The study was done for the Canadian Wind Energy Association and the American Wind Energy Association, so I assume that the results will be dismissed by the people working against wind power. The study was done by the two industry groups because no government agency was willing to do the study.
I looked through the list of the expert panel for the study, and they seem to cover all the bases for the issue and seem to be a reasonable representation for the study. The fact that there were seven people on the panel from all different areas of expertise lends credence to the conclusions. Here is the list of conclusions from the study:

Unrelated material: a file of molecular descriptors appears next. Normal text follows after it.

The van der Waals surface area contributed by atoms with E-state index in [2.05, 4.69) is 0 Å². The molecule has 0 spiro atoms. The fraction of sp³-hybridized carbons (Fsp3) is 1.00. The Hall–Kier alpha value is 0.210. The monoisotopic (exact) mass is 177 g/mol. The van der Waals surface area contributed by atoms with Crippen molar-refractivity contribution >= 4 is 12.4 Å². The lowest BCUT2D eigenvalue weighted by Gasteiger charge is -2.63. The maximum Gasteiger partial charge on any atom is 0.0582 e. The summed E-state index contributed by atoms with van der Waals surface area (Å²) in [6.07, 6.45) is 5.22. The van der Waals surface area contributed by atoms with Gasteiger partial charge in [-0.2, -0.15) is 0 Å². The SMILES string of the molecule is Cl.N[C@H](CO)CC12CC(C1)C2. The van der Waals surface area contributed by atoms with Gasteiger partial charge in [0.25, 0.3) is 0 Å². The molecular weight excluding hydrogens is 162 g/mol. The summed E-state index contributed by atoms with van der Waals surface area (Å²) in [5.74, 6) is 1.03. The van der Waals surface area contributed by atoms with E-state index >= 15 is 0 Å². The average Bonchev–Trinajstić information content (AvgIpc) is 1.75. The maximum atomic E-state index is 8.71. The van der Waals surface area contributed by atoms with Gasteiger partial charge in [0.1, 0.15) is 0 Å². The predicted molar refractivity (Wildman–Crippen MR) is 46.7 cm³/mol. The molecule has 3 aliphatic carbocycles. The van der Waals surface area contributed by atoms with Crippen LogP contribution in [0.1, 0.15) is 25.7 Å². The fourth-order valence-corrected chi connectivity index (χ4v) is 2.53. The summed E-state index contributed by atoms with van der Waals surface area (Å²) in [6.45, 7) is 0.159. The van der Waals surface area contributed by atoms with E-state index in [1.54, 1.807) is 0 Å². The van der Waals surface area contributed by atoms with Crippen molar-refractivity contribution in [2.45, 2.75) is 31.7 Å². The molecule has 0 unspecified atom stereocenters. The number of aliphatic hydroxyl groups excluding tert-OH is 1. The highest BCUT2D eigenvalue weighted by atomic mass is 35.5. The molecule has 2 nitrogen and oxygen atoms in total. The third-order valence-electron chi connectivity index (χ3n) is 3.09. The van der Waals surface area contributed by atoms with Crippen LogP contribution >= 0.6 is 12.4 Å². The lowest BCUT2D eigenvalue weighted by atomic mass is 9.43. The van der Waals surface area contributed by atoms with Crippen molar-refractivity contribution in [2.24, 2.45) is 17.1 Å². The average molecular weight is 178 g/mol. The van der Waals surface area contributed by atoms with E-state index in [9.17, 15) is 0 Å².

These seem to fairly clear conclusions. The study is now being out forward for publication in peer reviewed journals. The case is now there for the people arguing that there are health impacts to come up with a study of a similar quality.
- There is no evidence that the audible or sub-audible sounds emitted by wind turbines have any direct adverse physiological effects.
- The ground-borne vibrations from wind turbines are too weak to be detected by, or to affect, humans.
- The sounds emitted by wind turbines are not unique. There is no reason to believe, based on the levels and frequencies of the sounds and the panel’s experience with sound exposures in occupational settings, that the sounds from wind turbines could plausibly have direct adverse health consequences.